Then smash-cut to September of 2016, with Dane coming off tour, a relationship about to crack in a half, and his 27th birthday about to hit, just like he???d predicted???unwittingly???in his song ???Hard Times.??? (The day before he started recording, he???d had a fortune teller tell him hard times were coming, but that was a waste of money???he already knew that.) He was left standing at the leading edge of his new album with ??? well, nothing ...but his songs and a beautiful room where he could record them. Oh, and 96 hours to get it all done.
So he got it done: he tapped a few close friends to back him and cut Chamber Girls almost completely live, searing instinct and experience direct to tape at L.A.???s analog time capsule Valentine Recording Studios. He produced everything himself, too, except for a quick assist from Berg on one a song, inspired by the deceptively simple ethos he???d internalized while making Youngblood: pursue greatness. ???Writing a song that you know someone might skip over later is sacrilege,??? he says. Instead, he wanted every song on Chamber Girls to feel not only live but alive, too, with that go-for-broke spirit that animates everything he says, does, or sings: ???I???m writing all the time,??? he says. ???I???ve lived by a line a day sometimes. I try and stop when it???s good. If you try and simplify it down to its bare elements ??? it???s truly a redemptive act.???
That???s why he calls Chamber Girls???despite those hard times, or because of them???a celebration. ???It???s a rock ???n??? roll record???, he says. It???s got a lot in it, and ???it talks about important shit,??? he adds. And it does???it???s poetry at velocity, a trick that goes all the way back to Dylan and the Hawks. Opener ???Half Asleep??? is a Westerberg-style wake-up call (???Five, four, three, two, one, gone / I'm a cloud of smoke???) and from there it???s an album made from ash and fire, with a burner like ???Hard Times??? (and its swaggering Big Star guitar) only steps away from the smoky but stark ???Always.??? ???Down In The Hole??? is like Tom Waits back alley cabaret by Leonard Cohen???s deathless ladies??? man. Closer ???Steady Forever??? is a streak of light like the hungry young Springsteen, with lyrics hiding literature and a line that catches the spirit of the whole album: ???Such a strange bell we???ve been ringing / Like rock n roll on a church organ.???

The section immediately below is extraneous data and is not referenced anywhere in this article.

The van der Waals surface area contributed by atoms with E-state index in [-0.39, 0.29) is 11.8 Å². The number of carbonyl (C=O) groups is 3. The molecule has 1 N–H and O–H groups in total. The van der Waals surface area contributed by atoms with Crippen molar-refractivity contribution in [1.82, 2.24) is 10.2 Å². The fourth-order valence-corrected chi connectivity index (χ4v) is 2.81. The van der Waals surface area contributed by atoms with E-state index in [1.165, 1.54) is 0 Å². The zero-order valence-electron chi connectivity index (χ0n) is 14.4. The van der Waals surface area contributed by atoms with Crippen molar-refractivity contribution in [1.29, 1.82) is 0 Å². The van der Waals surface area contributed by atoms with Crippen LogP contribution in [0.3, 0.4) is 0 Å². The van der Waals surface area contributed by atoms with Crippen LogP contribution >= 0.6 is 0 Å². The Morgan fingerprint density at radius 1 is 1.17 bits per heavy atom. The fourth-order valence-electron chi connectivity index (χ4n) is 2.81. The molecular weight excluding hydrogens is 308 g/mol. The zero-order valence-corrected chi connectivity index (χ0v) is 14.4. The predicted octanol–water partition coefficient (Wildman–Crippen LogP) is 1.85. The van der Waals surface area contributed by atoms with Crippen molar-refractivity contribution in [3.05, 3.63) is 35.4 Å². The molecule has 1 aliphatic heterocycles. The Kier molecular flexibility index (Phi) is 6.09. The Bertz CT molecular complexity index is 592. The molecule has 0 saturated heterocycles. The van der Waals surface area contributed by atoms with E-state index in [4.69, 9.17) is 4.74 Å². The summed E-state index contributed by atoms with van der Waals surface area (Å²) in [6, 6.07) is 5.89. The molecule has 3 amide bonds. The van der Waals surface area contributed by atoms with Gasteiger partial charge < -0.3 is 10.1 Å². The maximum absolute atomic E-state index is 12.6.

You can feel it everywhere on the album and you can see it on the album cover too, with the sunlight, the shadow, the eyes closed and the hand reaching out???it???s somewhere between an awakening, a resurrection and a last goodbye all at once, shot at that special half-there time of day that could be sunrise as easily as sunset. It???s a moment when possibility is endless, and when the past and the future and the hard times and good times find a perfect instant of sublime balance. Chamber Girls started as an ode to those who stay at home, Dane says, but you know how it goes: you can???t love your home if you don???t ever leave your home, and part of Chamber Girls is that mythic trip between the unknown and the known. In that very first second before he started this album, Dane was standing in the wreckage of everything he???d had planned for so long???but then he stepped through that studio door and made the record anyway. And in a way, Chamber Girls is the story of that step.